In addition to the health hazards, there will be significant disruption to the surrounding area. At a recent Zoning Board meeting, a representative discussing Sovereign Energy’s proposal admitted that the traffic from big rig trucks would be “tremendous” during drilling, and when pressed, said maybe 100-200 trucks per day would be coming and going, per well. Some trucks will carry water, some sand and some toxic chemicals, which are combined with millions of gallons of our precious resource, water, to make up the fracking fluid that will be pumped into each well. Drilling will go on throughout the day and night — 24 hours with light, noise and vibration. The representative said it would take approximately one month per well. One proposal is for 11 additional wells to be drilled. But there are permits for a total of 31 new wells in the area.

The increased traffic, excessive pollution from the large trucks and noise in and of itself would surely be disruptive each school day. This coupled with the far worse effects of air pollution and release of toxic chemicals in such close proximity to where our children, teachers and staff of PRA will be each day is simply unthinkable; yet it is being considered. An abundance of documentation and testimonials from people in neighboring Erie are readily available as evidence of the risks and serious health problems that fracking poses, especially when conducted so close to where people live, learn and work.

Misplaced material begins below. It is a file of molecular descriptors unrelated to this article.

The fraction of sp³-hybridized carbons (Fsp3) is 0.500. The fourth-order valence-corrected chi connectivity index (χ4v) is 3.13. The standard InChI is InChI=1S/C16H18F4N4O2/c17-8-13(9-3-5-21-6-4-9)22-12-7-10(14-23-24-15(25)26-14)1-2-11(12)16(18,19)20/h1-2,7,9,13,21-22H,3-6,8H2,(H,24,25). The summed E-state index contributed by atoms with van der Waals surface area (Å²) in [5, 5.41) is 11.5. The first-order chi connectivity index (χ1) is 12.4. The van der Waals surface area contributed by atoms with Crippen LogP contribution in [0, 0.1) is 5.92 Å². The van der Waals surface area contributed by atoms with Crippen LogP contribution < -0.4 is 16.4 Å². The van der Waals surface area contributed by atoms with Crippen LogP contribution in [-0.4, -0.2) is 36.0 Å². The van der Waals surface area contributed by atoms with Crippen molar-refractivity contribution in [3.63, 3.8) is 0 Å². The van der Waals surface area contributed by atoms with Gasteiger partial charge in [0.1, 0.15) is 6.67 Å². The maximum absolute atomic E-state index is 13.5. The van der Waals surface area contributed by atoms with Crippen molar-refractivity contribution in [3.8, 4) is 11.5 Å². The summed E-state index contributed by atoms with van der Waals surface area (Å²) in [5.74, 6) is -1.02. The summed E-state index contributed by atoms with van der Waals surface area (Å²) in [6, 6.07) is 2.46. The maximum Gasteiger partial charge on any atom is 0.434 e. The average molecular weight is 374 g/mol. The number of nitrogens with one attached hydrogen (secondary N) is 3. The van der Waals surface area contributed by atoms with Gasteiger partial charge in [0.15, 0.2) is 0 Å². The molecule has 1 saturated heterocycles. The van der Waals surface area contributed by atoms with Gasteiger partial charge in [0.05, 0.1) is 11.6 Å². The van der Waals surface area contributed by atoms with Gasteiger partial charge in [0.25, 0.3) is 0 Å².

To those who question the health risks, we ask then, why is the industry exempt from the Clean Air and Clean Water Act? And to the rest, we ask, is this the environment in which we want to educate our children?

Jamie and Michelle Judson/Thornton

Meat and climate change

A review of 12,000 papers on climate change in the May 15 issue of Environmental Research Letters found that 97 percent of scientists attribute climate change to human activities. Although we’re unlikely to reverse climate change, we can mitigate its effects by reducing our driving, energy use and meat consumption.

Yes, meat consumption. A 2006 U.N. report estimated that meat consumption accounts for 18 percent of man-made greenhouse gases. A 2009 article in the respected World Watch magazine suggested that it may be closer to 50 percent. Carbon dioxide, the principal greenhouse gas, is generated by burning forests to create animal pastures and by combustion of fossil fuels to confine, feed, transport and slaughter animals. The much more damaging methane and nitrous oxide are discharged from digestive tracts of cattle and from animal waste cesspools, respectively.

Each of us has the power to reduce the devastating effects of climate change every time we eat. Our local supermarket offers a rich variety of soy-based lunch meats, hotdogs, veggie burgers and soy and nut-based dairy products, as well as an ample selection of vegetables, fruits, grains and nuts. Product lists, easy recipes, and transition tips can be found at www.livevegan.org.

Stanley Silver/Boulder